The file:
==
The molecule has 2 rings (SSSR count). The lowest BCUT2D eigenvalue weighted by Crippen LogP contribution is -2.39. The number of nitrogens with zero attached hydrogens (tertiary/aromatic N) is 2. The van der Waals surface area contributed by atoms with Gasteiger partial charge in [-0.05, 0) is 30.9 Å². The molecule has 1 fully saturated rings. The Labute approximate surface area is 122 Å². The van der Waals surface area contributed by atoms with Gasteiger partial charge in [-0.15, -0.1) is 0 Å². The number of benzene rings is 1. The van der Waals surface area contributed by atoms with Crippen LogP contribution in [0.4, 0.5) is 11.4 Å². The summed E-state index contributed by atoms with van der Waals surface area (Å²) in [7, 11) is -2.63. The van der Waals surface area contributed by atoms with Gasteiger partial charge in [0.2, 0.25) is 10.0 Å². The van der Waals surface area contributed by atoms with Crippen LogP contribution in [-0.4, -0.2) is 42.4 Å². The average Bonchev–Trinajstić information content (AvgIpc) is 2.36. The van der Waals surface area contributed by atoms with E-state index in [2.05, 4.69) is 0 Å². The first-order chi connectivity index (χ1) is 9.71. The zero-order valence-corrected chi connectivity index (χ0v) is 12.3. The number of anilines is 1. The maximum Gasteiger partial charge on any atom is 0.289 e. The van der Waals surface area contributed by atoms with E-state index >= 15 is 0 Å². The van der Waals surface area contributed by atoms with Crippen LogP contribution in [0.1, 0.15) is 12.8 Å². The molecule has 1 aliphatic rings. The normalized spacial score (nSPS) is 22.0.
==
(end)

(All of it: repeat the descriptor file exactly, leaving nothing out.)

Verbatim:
The molecule has 2 rings (SSSR count). The lowest BCUT2D eigenvalue weighted by Crippen LogP contribution is -2.39. The number of nitrogens with zero attached hydrogens (tertiary/aromatic N) is 2. The van der Waals surface area contributed by atoms with Gasteiger partial charge in [-0.05, 0) is 30.9 Å². The molecule has 1 fully saturated rings. The Labute approximate surface area is 122 Å². The van der Waals surface area contributed by atoms with Gasteiger partial charge in [-0.15, -0.1) is 0 Å². The number of benzene rings is 1. The van der Waals surface area contributed by atoms with Crippen LogP contribution in [0.4, 0.5) is 11.4 Å². The summed E-state index contributed by atoms with van der Waals surface area (Å²) in [7, 11) is -2.63. The van der Waals surface area contributed by atoms with Gasteiger partial charge in [0.2, 0.25) is 10.0 Å². The van der Waals surface area contributed by atoms with Crippen LogP contribution in [-0.4, -0.2) is 42.4 Å². The average Bonchev–Trinajstić information content (AvgIpc) is 2.36. The van der Waals surface area contributed by atoms with E-state index in [2.05, 4.69) is 0 Å². The first-order chi connectivity index (χ1) is 9.71. The zero-order valence-corrected chi connectivity index (χ0v) is 12.3. The number of anilines is 1. The maximum Gasteiger partial charge on any atom is 0.289 e. The van der Waals surface area contributed by atoms with E-state index >= 15 is 0 Å². The van der Waals surface area contributed by atoms with Crippen LogP contribution in [0.1, 0.15) is 12.8 Å². The molecule has 1 aliphatic rings. The normalized spacial score (nSPS) is 22.0.